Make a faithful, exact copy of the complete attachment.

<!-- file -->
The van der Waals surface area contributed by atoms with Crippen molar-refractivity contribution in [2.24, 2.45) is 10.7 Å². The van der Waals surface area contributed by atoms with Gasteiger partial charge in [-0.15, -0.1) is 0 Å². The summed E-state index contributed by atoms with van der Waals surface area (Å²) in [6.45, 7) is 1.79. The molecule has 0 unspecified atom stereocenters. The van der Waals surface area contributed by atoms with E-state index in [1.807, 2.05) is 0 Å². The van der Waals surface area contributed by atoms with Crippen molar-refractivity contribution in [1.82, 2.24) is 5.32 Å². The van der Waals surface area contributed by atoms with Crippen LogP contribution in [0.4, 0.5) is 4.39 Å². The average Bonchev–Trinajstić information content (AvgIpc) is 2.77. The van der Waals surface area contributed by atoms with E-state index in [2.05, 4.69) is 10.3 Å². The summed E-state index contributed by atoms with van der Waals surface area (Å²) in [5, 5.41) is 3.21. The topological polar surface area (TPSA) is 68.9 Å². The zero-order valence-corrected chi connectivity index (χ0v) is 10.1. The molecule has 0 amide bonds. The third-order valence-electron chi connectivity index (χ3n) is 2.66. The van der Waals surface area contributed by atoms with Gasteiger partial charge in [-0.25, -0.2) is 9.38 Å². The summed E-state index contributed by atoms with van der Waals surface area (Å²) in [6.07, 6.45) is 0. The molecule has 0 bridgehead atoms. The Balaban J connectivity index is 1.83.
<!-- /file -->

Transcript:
The van der Waals surface area contributed by atoms with Crippen molar-refractivity contribution in [2.24, 2.45) is 10.7 Å². The van der Waals surface area contributed by atoms with Gasteiger partial charge in [-0.15, -0.1) is 0 Å². The summed E-state index contributed by atoms with van der Waals surface area (Å²) in [6.45, 7) is 1.79. The molecule has 0 unspecified atom stereocenters. The van der Waals surface area contributed by atoms with E-state index in [1.807, 2.05) is 0 Å². The van der Waals surface area contributed by atoms with Crippen molar-refractivity contribution in [1.82, 2.24) is 5.32 Å². The van der Waals surface area contributed by atoms with Crippen LogP contribution in [0.4, 0.5) is 4.39 Å². The average Bonchev–Trinajstić information content (AvgIpc) is 2.77. The van der Waals surface area contributed by atoms with E-state index in [2.05, 4.69) is 10.3 Å². The summed E-state index contributed by atoms with van der Waals surface area (Å²) in [5, 5.41) is 3.21. The topological polar surface area (TPSA) is 68.9 Å². The zero-order valence-corrected chi connectivity index (χ0v) is 10.1. The molecule has 0 amide bonds. The third-order valence-electron chi connectivity index (χ3n) is 2.66. The van der Waals surface area contributed by atoms with Gasteiger partial charge in [-0.25, -0.2) is 9.38 Å². The summed E-state index contributed by atoms with van der Waals surface area (Å²) in [6.07, 6.45) is 0. The molecule has 0 bridgehead atoms. The Balaban J connectivity index is 1.83.